Optimize your Marketing Funnel

Winning with Your Marketing Funnel: Essential Website Analysis

You’ve probably heard the term marketing funnel, but maybe had questions about what it was, how to measure it, and most importantly how it can help your business through website analysis.  The good news is in this short blog we will answer those questions and give you the tools you need to optimize your marketing. A website analysis is a good first step to improving your digital presence.

The Marketing Funnel is a model for looking at how clients discover and interact with your business. The funnel identifies the path a potential customer travels to a final sale in distinct phases. Let’s take a look at the stages of that path in regards to digital marketing, this will be simplified to four steps due to our tighter focus. These aren’t etched in stone and each business will have some overlap between stages, but the funnel model will help any business visualize how a prospect becomes a sale and how to avoid roadblocks to that process. 

Awareness

The client is aware of your goods or service and is informed of your brand. From a digital marketing perspective, this awareness is driven by search marketing. Most often, the main sources of clients to this stage are paid search (Google Ads and Microsoft Advertising), social media (Facebook, Instagram, etc.), and search engine optimization (SEO).

Interest

Prospect shows interest, this could be in a specific product, location, or service. This could be shown by a user visiting a specific page to learn more about a product, returning to your website, following your social media, or filling out a lead form.

Desire

Depending on the goods or service this could be a call, request for more information, or returning to your site. At this point, the client has a good probability of becoming a sale and should be nurtured.

Action

Typically this is a sale, whether it is a good or service. For an e-commerce site, this would be an online sale. For sales that take place offline, it’s important to identify the initial source to know where to most effectively focus your time and money.

Measuring Progress

One of the greatest benefits of digital marketing is the ability to measure customer activity accurately, and monitoring your marketing funnel is no exception. The first tool you should look at is your web analytics.

With Google Analytics the tools are already there to monitor user behavior and visualize the funnel, at least in terms of user behavior on your site. Google calls this the “Goal Funnel” and as you might expect, it starts with a goal. You can define goals for different online activities and then track users from the initial visit to further steps, such as a newsletter signup, through to the actual purchase. 

Identify what key goals and action users will take at each step, these can be followed by tracking an action or page view. 

With your funnel defined and tracked in Google Analytics, you can track the success of each phase and monitor changes over time. 

Optimizing the marketing funnel

Being able to visualize and measure your funnel is just the starting point, the benefit of this is that you can now see user behavior and use that to see what is and isn’t working and how to improve.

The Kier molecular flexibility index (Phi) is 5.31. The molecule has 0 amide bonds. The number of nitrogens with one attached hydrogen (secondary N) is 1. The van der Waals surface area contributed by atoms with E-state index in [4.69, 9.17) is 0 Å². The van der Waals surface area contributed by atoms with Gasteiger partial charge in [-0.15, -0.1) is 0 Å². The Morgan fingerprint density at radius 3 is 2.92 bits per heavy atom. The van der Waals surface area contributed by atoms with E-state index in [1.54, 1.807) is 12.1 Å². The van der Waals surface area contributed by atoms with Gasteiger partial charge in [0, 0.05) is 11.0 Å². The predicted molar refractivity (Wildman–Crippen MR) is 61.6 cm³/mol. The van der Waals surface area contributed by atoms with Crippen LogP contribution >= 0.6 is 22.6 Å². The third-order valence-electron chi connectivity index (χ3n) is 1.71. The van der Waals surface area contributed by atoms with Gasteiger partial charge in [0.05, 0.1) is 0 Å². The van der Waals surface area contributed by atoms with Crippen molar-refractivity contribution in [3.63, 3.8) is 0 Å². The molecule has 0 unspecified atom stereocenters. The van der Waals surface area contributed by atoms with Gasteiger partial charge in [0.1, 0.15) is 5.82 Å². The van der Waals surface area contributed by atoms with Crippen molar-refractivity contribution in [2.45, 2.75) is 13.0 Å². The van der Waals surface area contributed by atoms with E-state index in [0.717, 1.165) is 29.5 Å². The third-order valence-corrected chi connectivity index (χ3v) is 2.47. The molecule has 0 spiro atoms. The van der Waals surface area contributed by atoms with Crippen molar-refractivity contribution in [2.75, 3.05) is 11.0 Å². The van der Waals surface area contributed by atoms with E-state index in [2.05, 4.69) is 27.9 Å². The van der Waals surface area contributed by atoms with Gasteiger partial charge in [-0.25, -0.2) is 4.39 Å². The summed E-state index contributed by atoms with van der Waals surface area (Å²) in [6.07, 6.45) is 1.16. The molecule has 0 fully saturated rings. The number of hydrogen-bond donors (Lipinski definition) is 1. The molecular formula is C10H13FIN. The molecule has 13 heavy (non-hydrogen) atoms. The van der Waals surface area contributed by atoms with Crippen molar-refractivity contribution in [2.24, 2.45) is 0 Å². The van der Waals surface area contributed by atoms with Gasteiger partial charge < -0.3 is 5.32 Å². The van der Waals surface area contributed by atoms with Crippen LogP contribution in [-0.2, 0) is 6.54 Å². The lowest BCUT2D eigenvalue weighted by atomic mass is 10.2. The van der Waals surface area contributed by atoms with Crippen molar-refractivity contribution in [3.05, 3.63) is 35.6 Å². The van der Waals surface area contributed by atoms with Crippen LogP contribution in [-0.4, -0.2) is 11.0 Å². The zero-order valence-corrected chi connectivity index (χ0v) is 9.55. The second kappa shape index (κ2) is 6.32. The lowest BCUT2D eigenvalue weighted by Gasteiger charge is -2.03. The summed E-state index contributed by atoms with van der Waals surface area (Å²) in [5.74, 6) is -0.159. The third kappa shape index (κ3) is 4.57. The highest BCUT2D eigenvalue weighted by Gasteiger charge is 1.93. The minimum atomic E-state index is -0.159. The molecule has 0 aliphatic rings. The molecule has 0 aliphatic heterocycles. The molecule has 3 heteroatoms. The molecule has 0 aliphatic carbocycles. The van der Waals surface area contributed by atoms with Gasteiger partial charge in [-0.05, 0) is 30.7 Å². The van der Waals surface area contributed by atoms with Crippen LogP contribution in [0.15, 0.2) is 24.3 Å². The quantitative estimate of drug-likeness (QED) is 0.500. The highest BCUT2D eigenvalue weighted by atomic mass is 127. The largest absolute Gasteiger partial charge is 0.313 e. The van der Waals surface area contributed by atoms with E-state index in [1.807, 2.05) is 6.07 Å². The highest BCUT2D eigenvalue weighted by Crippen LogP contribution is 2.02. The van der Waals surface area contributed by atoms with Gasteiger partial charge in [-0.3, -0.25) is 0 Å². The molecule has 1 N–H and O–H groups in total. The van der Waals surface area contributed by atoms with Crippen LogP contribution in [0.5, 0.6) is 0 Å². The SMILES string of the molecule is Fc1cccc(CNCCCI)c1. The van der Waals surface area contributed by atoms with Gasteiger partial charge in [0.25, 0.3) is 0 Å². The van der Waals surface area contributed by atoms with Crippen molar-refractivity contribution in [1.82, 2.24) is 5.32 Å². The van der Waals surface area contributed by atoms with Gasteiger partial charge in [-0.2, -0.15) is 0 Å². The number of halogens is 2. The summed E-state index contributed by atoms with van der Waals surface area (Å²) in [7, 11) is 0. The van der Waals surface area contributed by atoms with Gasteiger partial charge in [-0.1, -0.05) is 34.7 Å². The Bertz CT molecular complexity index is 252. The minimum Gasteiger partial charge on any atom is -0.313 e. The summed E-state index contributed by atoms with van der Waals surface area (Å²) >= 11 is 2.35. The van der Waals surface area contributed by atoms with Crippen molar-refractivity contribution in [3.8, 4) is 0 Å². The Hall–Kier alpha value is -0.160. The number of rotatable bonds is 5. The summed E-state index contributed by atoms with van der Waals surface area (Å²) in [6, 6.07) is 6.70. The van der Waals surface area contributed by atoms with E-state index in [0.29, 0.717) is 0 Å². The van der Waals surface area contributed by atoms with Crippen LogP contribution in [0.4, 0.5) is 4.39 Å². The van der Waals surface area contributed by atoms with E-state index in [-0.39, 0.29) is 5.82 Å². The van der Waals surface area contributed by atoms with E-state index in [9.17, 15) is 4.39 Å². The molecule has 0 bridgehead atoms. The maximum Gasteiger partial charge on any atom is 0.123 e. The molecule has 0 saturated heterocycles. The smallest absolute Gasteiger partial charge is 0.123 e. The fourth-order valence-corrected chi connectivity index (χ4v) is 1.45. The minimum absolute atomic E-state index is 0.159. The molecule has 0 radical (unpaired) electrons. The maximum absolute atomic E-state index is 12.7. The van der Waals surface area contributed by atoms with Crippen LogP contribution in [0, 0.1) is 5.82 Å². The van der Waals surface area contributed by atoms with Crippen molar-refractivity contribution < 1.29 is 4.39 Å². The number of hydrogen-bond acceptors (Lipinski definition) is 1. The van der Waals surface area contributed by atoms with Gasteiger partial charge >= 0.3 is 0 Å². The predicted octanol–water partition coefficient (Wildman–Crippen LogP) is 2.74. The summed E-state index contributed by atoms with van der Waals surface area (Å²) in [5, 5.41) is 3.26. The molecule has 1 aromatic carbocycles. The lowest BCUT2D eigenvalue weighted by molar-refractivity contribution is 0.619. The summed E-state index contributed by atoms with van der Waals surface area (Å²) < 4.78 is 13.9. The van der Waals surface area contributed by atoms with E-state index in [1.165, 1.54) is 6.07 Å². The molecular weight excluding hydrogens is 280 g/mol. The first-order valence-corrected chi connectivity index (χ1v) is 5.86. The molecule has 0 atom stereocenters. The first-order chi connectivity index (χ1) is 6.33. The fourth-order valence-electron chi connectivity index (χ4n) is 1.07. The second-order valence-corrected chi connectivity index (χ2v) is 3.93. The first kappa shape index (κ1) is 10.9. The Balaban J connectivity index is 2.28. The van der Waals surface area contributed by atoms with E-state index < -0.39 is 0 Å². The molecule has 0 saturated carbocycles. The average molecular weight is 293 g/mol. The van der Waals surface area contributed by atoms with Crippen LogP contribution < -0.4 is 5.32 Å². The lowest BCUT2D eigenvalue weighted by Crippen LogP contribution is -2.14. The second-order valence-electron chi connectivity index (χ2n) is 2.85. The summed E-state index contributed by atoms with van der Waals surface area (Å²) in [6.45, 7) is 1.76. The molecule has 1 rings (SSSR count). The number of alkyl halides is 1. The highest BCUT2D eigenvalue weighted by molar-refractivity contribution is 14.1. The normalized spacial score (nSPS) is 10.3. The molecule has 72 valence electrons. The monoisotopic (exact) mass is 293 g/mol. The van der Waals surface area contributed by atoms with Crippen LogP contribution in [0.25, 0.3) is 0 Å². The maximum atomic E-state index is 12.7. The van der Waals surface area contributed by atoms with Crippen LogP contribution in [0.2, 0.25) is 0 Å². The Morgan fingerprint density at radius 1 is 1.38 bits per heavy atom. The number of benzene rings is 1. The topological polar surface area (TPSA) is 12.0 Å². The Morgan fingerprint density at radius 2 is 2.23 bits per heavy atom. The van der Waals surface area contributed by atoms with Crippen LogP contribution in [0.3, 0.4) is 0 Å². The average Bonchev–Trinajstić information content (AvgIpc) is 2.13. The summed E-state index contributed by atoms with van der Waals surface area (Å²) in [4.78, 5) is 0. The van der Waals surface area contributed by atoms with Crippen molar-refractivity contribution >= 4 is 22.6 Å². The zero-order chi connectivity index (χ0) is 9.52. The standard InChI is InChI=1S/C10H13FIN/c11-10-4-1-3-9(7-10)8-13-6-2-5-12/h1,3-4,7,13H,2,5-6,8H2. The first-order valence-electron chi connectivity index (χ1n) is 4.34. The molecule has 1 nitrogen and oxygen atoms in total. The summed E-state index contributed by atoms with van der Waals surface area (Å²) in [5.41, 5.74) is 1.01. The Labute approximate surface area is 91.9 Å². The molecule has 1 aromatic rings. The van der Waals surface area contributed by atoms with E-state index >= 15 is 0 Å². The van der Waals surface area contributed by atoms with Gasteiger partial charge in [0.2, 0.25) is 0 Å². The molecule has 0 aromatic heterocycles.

Improving awareness

The first step is getting enough qualified users into the funnel. Do you need more website visits? This is where you start. 

Are you depending on Google Ads or other PPC advertising to drive traffic to your site? Take a look at your paid ad budget, can you get more targeted traffic at the same cost per visit? Add more keywords, expand your targeted location and experiment with new ads, and calls to action.

Is organic search or social media your main source of traffic? Consider adding more content, offers, and opportunities for engagement. Regular video and written content updates will help build your audience and improve your search engine ranking. 

Improving Interest

You’ve got them on your site, how do you turn them into customers? This is where you can start optimizing your site for conversion. What pages are they going to? Are people leaving the site after hitting your landing page? An easy way to see this is by looking at your bounce rate (percentage of people who visit a page and then leave the site). A high bounce rate, over 60%, can indicate you need to examine how conversion-ready your site is. This is a good opportunity to start split testing your landing page. Do you have a welcoming and clear page? Is there a compelling call to action? Testing and optimizing the main landing pages are the key to nurturing interest.

Improving Desire

What are you doing to move the interest forward to action? Is there an offer? Can you sign them up for a newsletter or social media outlet to improve their likelihood of becoming a sale? Testing your follow up messages, offers, and streamlining the customer’s path will improve their likelihood of continuing down the path.

 

Improving Action

You have a qualified lead that is ready to act, now to close the deal. At this point, you want to make sure there are no artificial barriers to conversion. Experiment with messages to instill a sense of urgency. Can you make a limited time offer or discount? Are there limitations due to your CRM? Too many fields? Issues with billing methods? 

Having different people within your organization test these critical pages can reveal issues that the developers may not see.

The Next Steps

Your relationship with customers doesn’t end with the sale. How do you turn new clients into advocates and life long clients? That is a subject for another blog, but with a data-driven approach to your marketing funnel, you have a great start in turning your website into a sales-generating machine.